A matter of conscience: hunger strikers at Yarl’s Wood

Frances Laing reports on the women’s hunger strike that started on 5 February

Activists show their solidarity with the hunger strikers. | Frances Laing

On Friday 5 February women detained at Yarl’s Wood immigration removal centre in Bedfordshire started a hunger strike. It involved over eighty women who were locked up at the centre.

The following Monday the Black Women’s Rape Action Project – who support women at Yarl’s Wood – published a report that alleged that the hunger strikers had suffered brutal recriminations and had been beaten by guards and subjected to racist abuse:

‘Over fifty women are currently trapped in an airless hallway in Yarl’s Wood Immigration Removal Centre. On Friday 5 February they began a hunger strike. Today they were herded into the hallway where they have been left there for over two hours without access to water or toilets. Four women, including an asthma sufferer, have fainted. Around 1.30 the guards came into the hallway and started to beat women. As we spoke to one woman she told us that someone was bleeding. One of the managers told the women they would regret what they have done; she called the Chinese women monkeys, and the Black women black monkeys. Four other women have been locked in other rooms for three hours, and have been told by room mates that their belongings have been packed. They are worried they face immediate removal even though their cases are still being considered. Fifteen women have been locked up in “Kingfisher”, the punishment wing.

They are being detained contrary to international law which governs who should be in detention and who should not…

According to women on the other wings all movement has been restricted – even those not on the hunger strike are not getting any food including diabetics who urgently need it. Hunger strikers want to speak to the press and get the truth out about the protest. They are protesting at the length of time they have been detained – one woman who cannot speak English, has been held for over two years…’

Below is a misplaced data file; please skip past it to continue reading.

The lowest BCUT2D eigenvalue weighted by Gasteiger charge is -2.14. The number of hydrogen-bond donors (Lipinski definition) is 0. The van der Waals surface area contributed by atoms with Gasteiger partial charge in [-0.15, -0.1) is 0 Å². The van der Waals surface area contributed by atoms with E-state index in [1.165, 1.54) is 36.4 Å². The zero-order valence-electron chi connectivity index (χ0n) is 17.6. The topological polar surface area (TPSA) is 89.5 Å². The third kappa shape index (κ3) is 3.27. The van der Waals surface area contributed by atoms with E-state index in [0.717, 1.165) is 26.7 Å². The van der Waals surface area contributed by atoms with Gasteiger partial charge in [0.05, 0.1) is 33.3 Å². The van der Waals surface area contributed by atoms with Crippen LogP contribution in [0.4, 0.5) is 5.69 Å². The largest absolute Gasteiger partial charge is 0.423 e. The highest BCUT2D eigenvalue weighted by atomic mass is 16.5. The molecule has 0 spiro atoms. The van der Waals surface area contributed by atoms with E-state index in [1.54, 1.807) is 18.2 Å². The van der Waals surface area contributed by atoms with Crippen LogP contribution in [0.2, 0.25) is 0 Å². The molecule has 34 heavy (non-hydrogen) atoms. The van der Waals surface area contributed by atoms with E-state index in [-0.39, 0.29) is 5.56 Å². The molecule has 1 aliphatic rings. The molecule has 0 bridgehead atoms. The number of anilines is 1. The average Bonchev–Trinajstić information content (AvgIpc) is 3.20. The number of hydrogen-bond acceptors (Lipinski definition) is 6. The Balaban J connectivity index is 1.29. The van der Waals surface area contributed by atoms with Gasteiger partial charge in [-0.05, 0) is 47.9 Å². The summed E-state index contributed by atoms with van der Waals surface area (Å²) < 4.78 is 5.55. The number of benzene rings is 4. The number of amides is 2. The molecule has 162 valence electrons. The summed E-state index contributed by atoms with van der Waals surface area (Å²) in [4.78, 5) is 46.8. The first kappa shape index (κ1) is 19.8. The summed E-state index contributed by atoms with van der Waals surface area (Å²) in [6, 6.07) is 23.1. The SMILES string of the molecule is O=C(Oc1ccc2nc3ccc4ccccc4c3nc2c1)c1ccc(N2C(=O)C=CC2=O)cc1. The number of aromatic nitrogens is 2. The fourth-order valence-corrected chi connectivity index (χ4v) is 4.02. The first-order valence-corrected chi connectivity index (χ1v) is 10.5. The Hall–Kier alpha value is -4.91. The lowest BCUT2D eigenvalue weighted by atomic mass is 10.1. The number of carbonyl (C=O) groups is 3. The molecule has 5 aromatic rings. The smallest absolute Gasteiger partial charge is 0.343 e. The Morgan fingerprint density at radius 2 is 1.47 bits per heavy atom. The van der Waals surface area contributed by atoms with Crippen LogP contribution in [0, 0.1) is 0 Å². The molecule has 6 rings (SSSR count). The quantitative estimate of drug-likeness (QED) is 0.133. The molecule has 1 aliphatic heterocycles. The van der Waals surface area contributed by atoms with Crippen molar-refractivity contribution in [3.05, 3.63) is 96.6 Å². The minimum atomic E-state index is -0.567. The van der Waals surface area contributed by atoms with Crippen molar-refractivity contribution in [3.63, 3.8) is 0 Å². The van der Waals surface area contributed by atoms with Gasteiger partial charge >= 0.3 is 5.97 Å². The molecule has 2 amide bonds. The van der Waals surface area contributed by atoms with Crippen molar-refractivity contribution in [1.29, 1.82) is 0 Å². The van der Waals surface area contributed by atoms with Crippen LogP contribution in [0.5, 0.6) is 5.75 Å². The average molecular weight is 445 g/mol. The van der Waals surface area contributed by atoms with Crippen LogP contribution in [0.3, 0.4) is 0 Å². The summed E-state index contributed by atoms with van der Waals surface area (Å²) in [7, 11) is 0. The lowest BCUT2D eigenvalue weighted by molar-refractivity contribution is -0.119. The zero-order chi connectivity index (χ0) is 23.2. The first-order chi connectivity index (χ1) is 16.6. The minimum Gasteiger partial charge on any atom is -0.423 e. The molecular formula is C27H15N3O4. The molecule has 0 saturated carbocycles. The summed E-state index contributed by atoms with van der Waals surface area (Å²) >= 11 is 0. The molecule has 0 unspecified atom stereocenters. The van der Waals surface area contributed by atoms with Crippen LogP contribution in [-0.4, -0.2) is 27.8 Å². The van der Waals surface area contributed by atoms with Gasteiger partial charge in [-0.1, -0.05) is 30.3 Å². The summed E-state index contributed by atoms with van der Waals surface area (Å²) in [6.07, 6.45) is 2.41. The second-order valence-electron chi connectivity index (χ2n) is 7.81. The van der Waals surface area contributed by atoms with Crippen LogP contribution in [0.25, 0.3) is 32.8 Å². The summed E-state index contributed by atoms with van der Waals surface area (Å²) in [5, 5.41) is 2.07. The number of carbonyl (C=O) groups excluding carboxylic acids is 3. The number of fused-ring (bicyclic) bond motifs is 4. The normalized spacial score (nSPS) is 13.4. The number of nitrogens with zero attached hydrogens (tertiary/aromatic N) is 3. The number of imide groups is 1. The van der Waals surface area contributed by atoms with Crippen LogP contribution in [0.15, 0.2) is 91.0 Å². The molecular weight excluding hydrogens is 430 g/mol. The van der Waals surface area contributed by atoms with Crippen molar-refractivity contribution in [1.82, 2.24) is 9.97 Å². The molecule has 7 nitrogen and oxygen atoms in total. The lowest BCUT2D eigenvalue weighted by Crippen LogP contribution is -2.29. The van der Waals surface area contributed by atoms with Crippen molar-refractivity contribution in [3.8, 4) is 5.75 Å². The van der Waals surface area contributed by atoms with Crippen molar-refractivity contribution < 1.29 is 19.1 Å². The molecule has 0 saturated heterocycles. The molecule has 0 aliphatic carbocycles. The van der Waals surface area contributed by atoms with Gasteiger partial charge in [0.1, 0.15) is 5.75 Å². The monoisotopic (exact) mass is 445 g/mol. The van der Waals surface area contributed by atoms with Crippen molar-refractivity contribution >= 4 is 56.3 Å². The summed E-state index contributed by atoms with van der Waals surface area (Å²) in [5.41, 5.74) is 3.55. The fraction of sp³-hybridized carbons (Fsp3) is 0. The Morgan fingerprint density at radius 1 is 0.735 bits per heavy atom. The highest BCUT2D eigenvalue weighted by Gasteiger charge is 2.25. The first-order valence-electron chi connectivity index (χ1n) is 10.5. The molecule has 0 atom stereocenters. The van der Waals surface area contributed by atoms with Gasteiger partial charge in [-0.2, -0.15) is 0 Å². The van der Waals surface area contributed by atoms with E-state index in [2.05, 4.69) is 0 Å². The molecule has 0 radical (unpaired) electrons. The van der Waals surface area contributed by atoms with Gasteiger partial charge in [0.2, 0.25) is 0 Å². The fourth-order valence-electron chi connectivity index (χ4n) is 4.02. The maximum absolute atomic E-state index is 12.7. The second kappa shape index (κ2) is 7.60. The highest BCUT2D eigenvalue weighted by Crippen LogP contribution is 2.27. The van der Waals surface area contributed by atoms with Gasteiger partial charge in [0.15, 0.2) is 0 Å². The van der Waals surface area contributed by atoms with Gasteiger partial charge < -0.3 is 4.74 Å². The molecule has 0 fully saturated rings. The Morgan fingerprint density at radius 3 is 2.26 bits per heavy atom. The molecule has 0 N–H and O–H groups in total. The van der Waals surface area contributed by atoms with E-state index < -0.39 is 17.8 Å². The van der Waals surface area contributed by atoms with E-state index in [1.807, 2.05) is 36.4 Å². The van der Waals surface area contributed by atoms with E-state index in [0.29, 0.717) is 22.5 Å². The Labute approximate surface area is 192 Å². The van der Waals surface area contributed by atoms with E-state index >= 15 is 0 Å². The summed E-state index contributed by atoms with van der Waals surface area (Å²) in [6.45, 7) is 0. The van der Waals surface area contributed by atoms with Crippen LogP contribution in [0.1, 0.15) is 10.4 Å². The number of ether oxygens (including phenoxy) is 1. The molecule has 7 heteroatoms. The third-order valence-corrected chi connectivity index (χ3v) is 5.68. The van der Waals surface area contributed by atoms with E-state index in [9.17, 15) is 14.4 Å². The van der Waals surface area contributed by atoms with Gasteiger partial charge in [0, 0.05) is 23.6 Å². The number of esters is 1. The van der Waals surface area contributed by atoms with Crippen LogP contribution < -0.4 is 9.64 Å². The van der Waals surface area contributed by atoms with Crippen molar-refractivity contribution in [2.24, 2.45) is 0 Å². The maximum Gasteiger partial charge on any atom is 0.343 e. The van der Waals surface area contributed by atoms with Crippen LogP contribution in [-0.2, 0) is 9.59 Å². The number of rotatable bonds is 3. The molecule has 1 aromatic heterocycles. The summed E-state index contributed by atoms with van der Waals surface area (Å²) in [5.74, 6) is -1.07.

In the days that followed the hunger strike made national news.

And just a few days later the Children’s Commissioner’s report on Yarl’s Wood was published, revealing further urgent and serious concerns about the welfare of Yarl’s Wood children.

The strike is now in its third week and over twenty women are still on hunger strike. Many are at risk from self-harm and five we know of are on suicide watch. Despite the media attention the women (and children) are unsafe.

Women are demanding an independent investigation into reports that women were subjected to violence, mistreatment and racist abuse from guards, were ‘kettled’ for over five hours in a hallway, denied access to toilets and water and locked out in the freezing cold. They are demanding a moratorium on all removals of women who took part in the hunger strike pending the results of the investigation.

But a public inquiry is not enough. Vital evidence is quickly lost. Women are transferred to prisons, they can be deported or they die.

Christel Amiss of Black Women’s Rape Action Project said: ‘They are being detained contrary to international law which governs who should be in detention and who should not… so for example we have women who are rape survivors who’ve come and fled and who have often been raped in prisons in the countries they have left behind… they end up in a place like Yarl’s Wood they can be there for months and months… without any legal representation if they don’t have English without any translation to explain what is going on in the process and in fact they can also be turned around very, very quickly from the day they come in because there is a fast track process, whereby women’s cases can be decided in ten days’

‘The government has built in legislation, rules and regulations which have made this possible, against the United Nations conventions that are meant to protect victims of torture because it is quite clear that what they have introduced is a process to remove people not to give protection and safety to people’.

Visit https://www.qarn.org.uk/
to learn about the Quaker asylum and refugee network.
Visit http://www.franceslaing.co.uk to read more articles by Frances including further information about Yarl’s Wood.